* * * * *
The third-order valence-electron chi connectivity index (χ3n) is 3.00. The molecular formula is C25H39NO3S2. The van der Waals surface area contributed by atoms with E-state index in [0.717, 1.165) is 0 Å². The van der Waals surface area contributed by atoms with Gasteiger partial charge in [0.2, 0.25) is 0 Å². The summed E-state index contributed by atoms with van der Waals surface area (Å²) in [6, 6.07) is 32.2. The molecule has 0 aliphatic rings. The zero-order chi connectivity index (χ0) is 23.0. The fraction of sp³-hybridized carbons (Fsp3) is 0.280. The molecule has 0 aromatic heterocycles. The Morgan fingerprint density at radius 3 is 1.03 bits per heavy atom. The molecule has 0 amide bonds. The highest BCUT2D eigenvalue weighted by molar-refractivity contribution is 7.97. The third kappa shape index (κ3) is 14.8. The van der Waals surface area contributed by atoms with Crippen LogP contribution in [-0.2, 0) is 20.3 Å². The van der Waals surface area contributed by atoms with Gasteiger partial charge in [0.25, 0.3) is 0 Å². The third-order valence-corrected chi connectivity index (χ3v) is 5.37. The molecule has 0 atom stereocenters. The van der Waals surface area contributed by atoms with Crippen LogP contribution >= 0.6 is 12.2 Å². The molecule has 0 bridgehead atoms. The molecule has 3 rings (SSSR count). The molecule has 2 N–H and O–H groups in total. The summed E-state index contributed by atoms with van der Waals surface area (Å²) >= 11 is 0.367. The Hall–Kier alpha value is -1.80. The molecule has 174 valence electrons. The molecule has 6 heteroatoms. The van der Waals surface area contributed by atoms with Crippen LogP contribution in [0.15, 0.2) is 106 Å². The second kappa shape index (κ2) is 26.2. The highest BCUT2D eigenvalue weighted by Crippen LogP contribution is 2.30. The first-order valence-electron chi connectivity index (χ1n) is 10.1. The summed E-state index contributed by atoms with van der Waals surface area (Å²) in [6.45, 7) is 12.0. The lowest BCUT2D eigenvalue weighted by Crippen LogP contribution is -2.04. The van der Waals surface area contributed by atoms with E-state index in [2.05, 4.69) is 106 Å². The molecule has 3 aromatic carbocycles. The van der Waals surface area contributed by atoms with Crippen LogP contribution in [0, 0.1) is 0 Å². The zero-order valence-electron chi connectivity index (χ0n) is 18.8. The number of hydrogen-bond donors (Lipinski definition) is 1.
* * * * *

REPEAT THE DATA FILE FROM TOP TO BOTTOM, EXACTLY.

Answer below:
The third-order valence-electron chi connectivity index (χ3n) is 3.00. The molecular formula is C25H39NO3S2. The van der Waals surface area contributed by atoms with E-state index in [0.717, 1.165) is 0 Å². The van der Waals surface area contributed by atoms with Gasteiger partial charge in [0.2, 0.25) is 0 Å². The summed E-state index contributed by atoms with van der Waals surface area (Å²) in [6, 6.07) is 32.2. The molecule has 0 aliphatic rings. The zero-order chi connectivity index (χ0) is 23.0. The fraction of sp³-hybridized carbons (Fsp3) is 0.280. The molecule has 0 aromatic heterocycles. The Morgan fingerprint density at radius 3 is 1.03 bits per heavy atom. The molecule has 0 amide bonds. The highest BCUT2D eigenvalue weighted by molar-refractivity contribution is 7.97. The third kappa shape index (κ3) is 14.8. The van der Waals surface area contributed by atoms with Crippen LogP contribution in [-0.2, 0) is 20.3 Å². The van der Waals surface area contributed by atoms with Gasteiger partial charge in [0.25, 0.3) is 0 Å². The third-order valence-corrected chi connectivity index (χ3v) is 5.37. The molecule has 0 atom stereocenters. The van der Waals surface area contributed by atoms with Crippen LogP contribution >= 0.6 is 12.2 Å². The molecule has 0 bridgehead atoms. The molecule has 3 rings (SSSR count). The molecule has 2 N–H and O–H groups in total. The summed E-state index contributed by atoms with van der Waals surface area (Å²) >= 11 is 0.367. The Hall–Kier alpha value is -1.80. The molecule has 174 valence electrons. The molecule has 6 heteroatoms. The van der Waals surface area contributed by atoms with Crippen LogP contribution in [0.15, 0.2) is 106 Å². The second kappa shape index (κ2) is 26.2. The highest BCUT2D eigenvalue weighted by Crippen LogP contribution is 2.30. The first-order valence-electron chi connectivity index (χ1n) is 10.1. The summed E-state index contributed by atoms with van der Waals surface area (Å²) in [6.45, 7) is 12.0. The lowest BCUT2D eigenvalue weighted by Crippen LogP contribution is -2.04. The van der Waals surface area contributed by atoms with E-state index in [2.05, 4.69) is 106 Å². The molecule has 3 aromatic carbocycles. The van der Waals surface area contributed by atoms with Crippen LogP contribution in [0, 0.1) is 0 Å². The zero-order valence-electron chi connectivity index (χ0n) is 18.8. The number of hydrogen-bond donors (Lipinski definition) is 1.